Facebook has proven to be a great avenue for advertising. If you like a person, place, or thing — a not just a catch-all noun — you may find a posting on your wall that will raise your antennae. During one of the hot spells Chicago was experiencing, there was an advertisement from a restaurant that I had gone to for brunch a year ago. There was a set of martinis, all looking so refreshing, so inviting, so in need of being imbibed. Me not being a prude quickly blocked my calendar and prompted one of my friends to let her know that I was going to Club Lucky at 1824 W. Wabansia Avenue in Chicago’s Wicker Park for some liquid happiness. Not immediately off the main Milwaukee-North-Damen intersection where there is constant energy all around the clock, but rather down the street in the midst of a residential area, there were outdoor seating to be had, martinis to be turned up, and food to be devoured.
All aboard the Blue Line, which is one of the busiest train lines in the city due to its run out to O’Hare Airport and through trendy neighbourhoods Wicker Park, Bucktown, and Logan Square. My friend and I squeezed on at the Clark and Lake subway stop with a host of suits, ties, skater boys, gothic chicks, and growling bellies. It was off to Club Lucky to see if those drinks they make on site had the same appeal as the ones in their Facebook advertisement. With a basket of warm homemade bread at our disposal and the setting sun allowing a bit of a cool breeze to blow about, instead of the muggy heat we had been having, we ordered a lemon drop martini apiece.
Insert sound byte of a spring popping.
Those martinis were loaded. Well, actually, they were not. The bartender had prepared them such that the lemony accent took centre stage, which allowed the vodka to creep up on us. When my friend started smiling excessively, I knew that she had started hovering just about an inch or two above ground. We then decided that it was better to savour the martinis and gobble more bread and drink more water, lest we stumble about like the trashy students at Oxford on Thursday nights.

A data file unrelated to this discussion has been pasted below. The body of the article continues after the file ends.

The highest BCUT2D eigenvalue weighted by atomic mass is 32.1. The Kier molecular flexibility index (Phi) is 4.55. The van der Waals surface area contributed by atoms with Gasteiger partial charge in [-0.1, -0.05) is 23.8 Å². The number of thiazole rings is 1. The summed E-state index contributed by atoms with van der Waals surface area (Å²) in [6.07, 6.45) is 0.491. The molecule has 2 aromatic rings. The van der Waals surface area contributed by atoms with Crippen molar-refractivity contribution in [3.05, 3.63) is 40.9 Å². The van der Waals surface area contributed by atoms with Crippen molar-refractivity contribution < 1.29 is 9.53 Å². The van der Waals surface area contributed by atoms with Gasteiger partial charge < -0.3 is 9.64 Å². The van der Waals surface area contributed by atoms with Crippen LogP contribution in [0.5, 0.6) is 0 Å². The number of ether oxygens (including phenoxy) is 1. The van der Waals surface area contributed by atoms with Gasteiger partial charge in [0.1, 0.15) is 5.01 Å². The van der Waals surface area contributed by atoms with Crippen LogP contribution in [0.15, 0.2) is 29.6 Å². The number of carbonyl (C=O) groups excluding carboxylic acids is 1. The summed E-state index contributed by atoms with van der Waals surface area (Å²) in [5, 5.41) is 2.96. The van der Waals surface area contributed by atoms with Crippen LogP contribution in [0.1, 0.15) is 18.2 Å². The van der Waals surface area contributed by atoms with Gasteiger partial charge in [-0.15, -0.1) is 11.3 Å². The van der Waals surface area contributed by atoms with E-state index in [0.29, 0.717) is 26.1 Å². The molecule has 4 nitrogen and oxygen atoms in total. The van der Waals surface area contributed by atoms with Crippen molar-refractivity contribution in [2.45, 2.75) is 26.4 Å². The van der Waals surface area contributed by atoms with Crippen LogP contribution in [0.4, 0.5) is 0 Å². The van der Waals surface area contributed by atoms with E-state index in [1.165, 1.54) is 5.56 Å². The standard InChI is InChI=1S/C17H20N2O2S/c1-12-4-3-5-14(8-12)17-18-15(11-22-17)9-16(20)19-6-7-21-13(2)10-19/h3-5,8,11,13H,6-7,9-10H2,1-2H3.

Having gone for brunch, I was already aware that Club Lucky has a way in the kitchen that results in something incredibly tasty coming to the table. The thing is you can never really judge dinner fare by breakfast or brunch. Yes, I have gone to a few restaurants where the brunch menus were, as the current hip-hop generation says, off the chain. The dinner servings were worthy for the floor, I must say. But you cannot go wrong with Italian dinners unless the chef is mixing some Chef-Boy-Ardee into the recipes. Seeing that Club Lucky is not rustic, in that they are heavy on red and cream sauces, we chose our orders — my friend based on a recommendation from the waiter and me knowing what I wanted. And we sat and waited while our orders were prepared. More bread to the table and more water poured into our glasses, we waited more, which gave us the feeling that nothing was heated quickly, styled on plates, and rushed to the tables. Happiness abounded.
My dining companion ordered chicken and herb tortellini. These chicken and herb filled tortellinis with English peas and pine nuts in homemade vodka sauce were like sirens. They sang, begged, and lured us with each bite. Granted there were no rocks for us to smash against, but we literally were crashing against virtual stones, splashing about, and smiling foolish smiles all the same. The creamy vodka sauce, although not potent enough to make us drunk, was a nice complement to the heavy-laden martinis that kept raising us out of our seats a few inches per swallow. But the last time I had tortellinis in a creamy vodka sauce worthy of raving about was at a certain Italian restaurant in Lincoln Square that another friend and I had gone to for celebration when we both had moved away from an apartment complex on the South Side that had been taken over with drugs, prostitution, and gun play. Just like that the Lincoln Square restaurant, the preparation at Club Lucky added a bloom to the taste, as the spices worked together to give a pop to the dish.